By her will and codicils, expressly exercising the power of appointment, she gave the fund in trust “until the decease of the last survivor of my children, to divide the net income quarterly, into as many parts or shares as, at each of the said times of quarterly distribution, there shall be children of mine then living, and children of mine then dead, represented by descendants then living ... and to pay one share of income to each child or its descendants. There was a provision for the husband, which fell out as to this fund because it was not within the power (9 Dist. R. 867); and by the first codicil she excluded the children or issue of Kingston S. Goddard by his first marriage, *486and by the second codicil she excluded Walter H. Goddard and his descendants, giving Walter, however, $50 per month for life. Upon the death of the last survivor of her children, the principal was to go to their descendants, except the descendants of Walter and of Kingston by his first wife, and should there be none, then to the Home Missionary Society and the Masonic Home.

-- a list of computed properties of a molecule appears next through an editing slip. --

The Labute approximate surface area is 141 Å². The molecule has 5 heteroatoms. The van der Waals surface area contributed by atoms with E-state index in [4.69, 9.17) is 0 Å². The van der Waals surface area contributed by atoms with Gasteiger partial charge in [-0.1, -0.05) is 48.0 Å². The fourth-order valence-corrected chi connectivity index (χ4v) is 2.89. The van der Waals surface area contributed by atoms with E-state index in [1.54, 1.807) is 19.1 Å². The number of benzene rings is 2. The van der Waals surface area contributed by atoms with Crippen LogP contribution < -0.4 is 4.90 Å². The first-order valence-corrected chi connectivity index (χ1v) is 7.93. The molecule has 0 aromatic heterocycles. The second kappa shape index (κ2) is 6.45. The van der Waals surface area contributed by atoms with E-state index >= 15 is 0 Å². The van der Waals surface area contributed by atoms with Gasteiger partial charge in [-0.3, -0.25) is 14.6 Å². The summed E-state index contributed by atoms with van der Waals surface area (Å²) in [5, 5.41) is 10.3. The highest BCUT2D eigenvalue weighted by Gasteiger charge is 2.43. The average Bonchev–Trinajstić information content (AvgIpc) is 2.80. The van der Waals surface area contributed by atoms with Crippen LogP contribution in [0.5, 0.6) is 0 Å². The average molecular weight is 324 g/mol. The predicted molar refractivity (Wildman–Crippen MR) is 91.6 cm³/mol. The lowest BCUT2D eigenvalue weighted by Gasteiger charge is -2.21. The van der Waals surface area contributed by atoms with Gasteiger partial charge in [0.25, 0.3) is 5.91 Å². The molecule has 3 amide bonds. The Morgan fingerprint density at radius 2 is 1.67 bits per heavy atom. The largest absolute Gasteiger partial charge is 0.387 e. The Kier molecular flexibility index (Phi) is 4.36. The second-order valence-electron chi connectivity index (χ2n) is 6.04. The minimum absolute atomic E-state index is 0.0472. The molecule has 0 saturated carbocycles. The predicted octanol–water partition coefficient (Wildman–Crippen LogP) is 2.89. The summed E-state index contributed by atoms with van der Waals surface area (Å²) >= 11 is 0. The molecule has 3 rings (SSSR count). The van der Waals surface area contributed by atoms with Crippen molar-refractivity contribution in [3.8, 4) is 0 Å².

By adjudication of Judge Penrose, filed May 8, 1891, upon an account filed by reason of the death of Helen Goddard, two-thirds of the joint fund was awarded in trust for the two surviving daughters and the other third in trust for the children of Helen Goddard, under the provisions of her will. Two attempts to review this adjudication failed: 9 Dist. R. 367; 10 Dist. R. 744.

The other two daughters died and their shares have been awarded out, leaving only Helen Goddard’s share in the trust.